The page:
DESIGN FOR ALL: If any city needs to be redesigned, it's Camden. ( Since a program for this session has not yet been created, please consider Camden's Mickle Blvd. It is anchored at one end by Campbell Soups $100 million new world HQ (announced last week) and the scenic Delaware River waterfront. Walt Whitman's house A National Landmark and the PATCO HI-SPEED LINE commuter rail station is smack in the middle. Many large gaps everywhere else. I think this street has the greatest potential for revitalizing downtown, but has not seemed to received any credible consideration in the Master Plan. The 2nd tallest building in Camden, the depressingly forboding county jail looms over the Blvd. at its center. Ironically it is directly across the street from the house of Walt Whitman, probably the freest man America ever produced. Whitmans house is completely surrounded by vacant lots, if anyone is interested. Whitman wrote:

I DREAM’D in a dream, I saw a city invincible to the attacks of the whole of the rest of the earth;

I dream’d that was the new City of Friends;

Nothing was greater there than the quality of robust love—it led the rest;

It was seen every hour in the actions of the men of that city,

And in all their looks and words.

The Blvd. is the widest street in the city. It can be greatly narrowed and made to be a bit winding from Federal St. to the River. The narrowing and close cropping will allow the jail to be hidden from view at sidewalk / street level by much shorter buildngs. There would be little to - no demolition necessary, since it is bordered mostly by parking lots and vacant lots. A little twisting and winding can bypass and remove the need for demolishing any existing structures along the route. The end points would connect the two main development sites in the city, the waterfront and Campbell Soups new gateway project, about 1.5 miles apart . Also on this blvd. is the expanding NJ University of Medicine and Denistry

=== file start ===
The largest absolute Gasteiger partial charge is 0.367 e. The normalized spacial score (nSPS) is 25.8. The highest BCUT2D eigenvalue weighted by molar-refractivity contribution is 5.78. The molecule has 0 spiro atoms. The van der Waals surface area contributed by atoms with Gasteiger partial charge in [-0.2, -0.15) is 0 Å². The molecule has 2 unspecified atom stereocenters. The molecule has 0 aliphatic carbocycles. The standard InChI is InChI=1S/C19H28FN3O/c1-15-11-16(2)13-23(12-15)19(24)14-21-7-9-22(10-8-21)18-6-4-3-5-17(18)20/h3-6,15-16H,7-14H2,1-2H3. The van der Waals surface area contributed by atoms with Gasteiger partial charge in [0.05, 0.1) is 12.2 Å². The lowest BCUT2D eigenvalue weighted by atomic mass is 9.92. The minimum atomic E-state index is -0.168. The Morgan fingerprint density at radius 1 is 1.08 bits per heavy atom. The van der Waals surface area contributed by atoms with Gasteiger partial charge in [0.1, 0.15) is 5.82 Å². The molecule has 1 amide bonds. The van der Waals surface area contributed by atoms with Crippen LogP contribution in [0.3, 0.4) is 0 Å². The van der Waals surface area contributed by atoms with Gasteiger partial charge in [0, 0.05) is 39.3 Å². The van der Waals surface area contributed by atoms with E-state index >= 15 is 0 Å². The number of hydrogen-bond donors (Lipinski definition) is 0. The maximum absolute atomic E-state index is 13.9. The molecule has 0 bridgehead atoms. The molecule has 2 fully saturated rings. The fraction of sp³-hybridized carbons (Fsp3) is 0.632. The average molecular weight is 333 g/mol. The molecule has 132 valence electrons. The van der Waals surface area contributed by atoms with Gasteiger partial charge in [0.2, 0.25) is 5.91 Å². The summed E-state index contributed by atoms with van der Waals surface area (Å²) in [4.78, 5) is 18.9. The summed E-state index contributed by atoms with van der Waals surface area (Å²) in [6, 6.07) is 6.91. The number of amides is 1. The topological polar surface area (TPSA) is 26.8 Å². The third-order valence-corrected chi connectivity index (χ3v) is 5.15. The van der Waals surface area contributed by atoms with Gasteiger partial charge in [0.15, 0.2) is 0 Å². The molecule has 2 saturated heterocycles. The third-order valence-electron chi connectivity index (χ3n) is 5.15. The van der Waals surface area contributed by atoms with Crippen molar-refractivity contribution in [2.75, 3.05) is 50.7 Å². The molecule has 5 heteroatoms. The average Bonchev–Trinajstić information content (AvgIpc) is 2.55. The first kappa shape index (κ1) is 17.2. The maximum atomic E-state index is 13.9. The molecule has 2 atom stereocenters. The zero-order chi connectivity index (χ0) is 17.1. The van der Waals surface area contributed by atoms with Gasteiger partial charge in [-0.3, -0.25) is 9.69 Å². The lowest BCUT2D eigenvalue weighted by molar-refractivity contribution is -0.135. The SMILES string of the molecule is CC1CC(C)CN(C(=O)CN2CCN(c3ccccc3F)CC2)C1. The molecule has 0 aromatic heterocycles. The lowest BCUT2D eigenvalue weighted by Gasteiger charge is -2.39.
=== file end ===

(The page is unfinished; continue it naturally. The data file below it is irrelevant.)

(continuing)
MANAGING WALKABLE URBANITY:Camden does not have even one walkable block of "Urbanity."

NEW URBANISM AND THE OLD CITY: I'm not sure if this means great enduring old neighborhoods like Society Hill or Queens Village in Philly or "Old" as in worn out, like Camden.

RECENT DEVELOPMENTS IN RETAIL: Camden has no retail that attracts anyone from outside the city.